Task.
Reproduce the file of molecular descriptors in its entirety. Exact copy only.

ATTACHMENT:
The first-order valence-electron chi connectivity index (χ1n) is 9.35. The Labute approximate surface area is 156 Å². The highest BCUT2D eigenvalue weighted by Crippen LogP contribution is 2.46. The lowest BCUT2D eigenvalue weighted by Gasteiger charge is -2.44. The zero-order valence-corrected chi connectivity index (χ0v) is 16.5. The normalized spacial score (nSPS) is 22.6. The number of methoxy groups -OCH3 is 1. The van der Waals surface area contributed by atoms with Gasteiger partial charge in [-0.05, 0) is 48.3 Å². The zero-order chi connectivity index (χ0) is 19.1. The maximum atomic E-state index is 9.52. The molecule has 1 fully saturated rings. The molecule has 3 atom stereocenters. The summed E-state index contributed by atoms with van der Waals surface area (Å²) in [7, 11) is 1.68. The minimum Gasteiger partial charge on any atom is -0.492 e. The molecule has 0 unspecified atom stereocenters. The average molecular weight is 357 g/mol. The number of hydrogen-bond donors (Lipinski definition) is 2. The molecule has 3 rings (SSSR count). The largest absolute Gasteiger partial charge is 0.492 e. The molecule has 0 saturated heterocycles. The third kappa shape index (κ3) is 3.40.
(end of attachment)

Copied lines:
The first-order valence-electron chi connectivity index (χ1n) is 9.35. The Labute approximate surface area is 156 Å². The highest BCUT2D eigenvalue weighted by Crippen LogP contribution is 2.46. The lowest BCUT2D eigenvalue weighted by Gasteiger charge is -2.44. The zero-order valence-corrected chi connectivity index (χ0v) is 16.5. The normalized spacial score (nSPS) is 22.6. The number of methoxy groups -OCH3 is 1. The van der Waals surface area contributed by atoms with Gasteiger partial charge in [-0.05, 0) is 48.3 Å². The zero-order chi connectivity index (χ0) is 19.1. The maximum atomic E-state index is 9.52. The molecule has 1 fully saturated rings. The molecule has 3 atom stereocenters. The summed E-state index contributed by atoms with van der Waals surface area (Å²) in [7, 11) is 1.68. The minimum Gasteiger partial charge on any atom is -0.492 e. The molecule has 0 unspecified atom stereocenters. The average molecular weight is 357 g/mol. The number of hydrogen-bond donors (Lipinski definition) is 2. The molecule has 3 rings (SSSR count). The largest absolute Gasteiger partial charge is 0.492 e. The molecule has 0 saturated heterocycles. The third kappa shape index (κ3) is 3.40.